a) Real property owned by the Republic of the Philippines or any of its political subdivisions and any government owned corporation so exempt by its charter: Provided, however, That this exemption shall not apply to real property of the abovenamed entities the beneficial use of which has been granted, for consideration or otherwise, to a taxable person.

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e) Land acquired by grant, purchase or lease from the public domain for conversion into dairy farms for a period of five years from the time of such conversion . . .

Incidentally, Presidential Decree 939 was subsequently enacted exempting from real property tax "pasture and/or grazing lands acquired by grant, purchase or lease from the public domain actually used for livestock production, for a period of five years . . .

The foregoing exemptions make it very clear that leased lands of the public domain would otherwise be subject to real property tax; if that were not so, there would have been no need to specifically exempt some of them from real property tax.

Presidential Decree 464 also prescribes the classification of real property for assessment purposes, specifically including mineral land: "For purposes of assessment, real property shall be classified as residential, agricultural, commercial or industrial and also as mineral in the case of lands." (Section 18.) And for purposes of real property taxation, the assessment levels to be applied as regards mineral lands are laid down:

Mineral Lands - For purposes of taxation, mineral lands not covered by lease shall be appraised at fifty per cent of their market value to be determined by the Secretary of Finance upon consultation with the Director of Mines; Provided however, that mineral lands covered by leases shall be declared for taxation purposes either by the owner of the land or lessee and the assessment level thereof shall be maintained at the current level of fifty per cent. [Sec. 20 (b). Emphasis supplied.]

It is true that Presidential Decree 464 recognizes and respects real property tax exemption "under other laws", and one such law, with respect to mineral land, is Presidential Decree 463, the Mineral Resources Development Decree of 1974, which provides:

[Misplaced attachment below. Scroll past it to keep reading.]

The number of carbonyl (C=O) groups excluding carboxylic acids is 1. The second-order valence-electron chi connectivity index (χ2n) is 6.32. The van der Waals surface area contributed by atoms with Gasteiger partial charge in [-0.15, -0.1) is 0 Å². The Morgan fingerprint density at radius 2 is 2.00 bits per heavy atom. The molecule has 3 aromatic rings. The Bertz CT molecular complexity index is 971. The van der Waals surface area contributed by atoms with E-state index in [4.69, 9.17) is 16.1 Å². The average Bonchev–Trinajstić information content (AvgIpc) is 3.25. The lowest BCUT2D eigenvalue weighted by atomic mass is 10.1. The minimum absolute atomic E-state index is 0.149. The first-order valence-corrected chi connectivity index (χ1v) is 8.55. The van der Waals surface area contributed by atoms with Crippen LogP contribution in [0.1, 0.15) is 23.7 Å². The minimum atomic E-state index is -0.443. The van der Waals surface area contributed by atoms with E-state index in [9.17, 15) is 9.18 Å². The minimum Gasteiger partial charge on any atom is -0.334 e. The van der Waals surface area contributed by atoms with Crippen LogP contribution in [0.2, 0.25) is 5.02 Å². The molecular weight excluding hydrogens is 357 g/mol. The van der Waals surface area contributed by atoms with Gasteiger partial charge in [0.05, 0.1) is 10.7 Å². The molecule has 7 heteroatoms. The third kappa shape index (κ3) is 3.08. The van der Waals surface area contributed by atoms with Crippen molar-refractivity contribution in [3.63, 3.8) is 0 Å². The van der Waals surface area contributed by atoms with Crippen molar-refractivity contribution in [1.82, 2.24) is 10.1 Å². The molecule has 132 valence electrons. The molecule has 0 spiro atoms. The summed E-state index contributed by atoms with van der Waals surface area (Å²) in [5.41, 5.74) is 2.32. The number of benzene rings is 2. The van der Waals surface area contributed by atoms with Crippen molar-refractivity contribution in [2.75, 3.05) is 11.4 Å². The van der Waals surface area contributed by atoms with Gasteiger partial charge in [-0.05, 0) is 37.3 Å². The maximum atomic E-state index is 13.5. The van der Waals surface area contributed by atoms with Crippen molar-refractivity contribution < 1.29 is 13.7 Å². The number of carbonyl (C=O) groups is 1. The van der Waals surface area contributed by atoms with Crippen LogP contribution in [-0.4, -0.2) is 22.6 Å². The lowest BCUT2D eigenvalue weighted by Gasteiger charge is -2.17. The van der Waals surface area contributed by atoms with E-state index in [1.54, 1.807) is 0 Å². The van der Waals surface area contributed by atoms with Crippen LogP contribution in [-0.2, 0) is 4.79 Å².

SEC. 53. Tax Exemptions. Machineries, equipment, tools for production, plants to convert mineral ores into saleable form, spare parts, supplies, materials, accessories, explosives, chemicals and transportation and communication facilities imported by and for the use of new mines and old mines which resume operation, when certified as such by the Secretary (of Natural Resources) upon recommendation of the Director (of Mines), are exempt from the payment of customs duties and all taxes except income tax for a period starting from the first date of actual commercial production of saleable mineral products.

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All mining claims, improvements thereon and mineral products derived therefrom shag likewise be exempt from the payment of an taxes, except income tax, for the same period provided for in the first paragraph of this section.

It does not appear however that IMC was entitled to tax exemption, including exemption from real property tax, under Section 53 of Presidential Decree 463 during the period here in question.

We therefore conclude that under the provisions of Presidential Decree 464, IMC is subject to the payment of real property tax on the mineral land leased by it. Since the said law took effect on June 1, 1974, and assessment in pursuance thereof was made after January 1, 1974, the liability of IMC for real property tax on the mineral land leased by it should start on January 1, 1975 pursuant to Section 24 of P.D. 464:

Date of Effectivity of Assessment or Reassessment.-All assessment or reassessment made after the first day of January of any year shall take effect on the first day of January of the succeeding year.

Wherefore, the decision of the lower court dismissing the complaint in Civil Case No. C-4 is hereby modified as regards the real property tax liability of defendant-appellee under P.D. 464. The records of the case are ordered remanded to the trial court for further proceedings to determine the amount of real property tax due from IMC in accordance with this decision. Costs against defendant-appellee.

SO ORDERED.

Teehankee (Chairman), Melencio-Herrera, Vasquez, Relova, and Gutierrez, Jr., JJ., concur.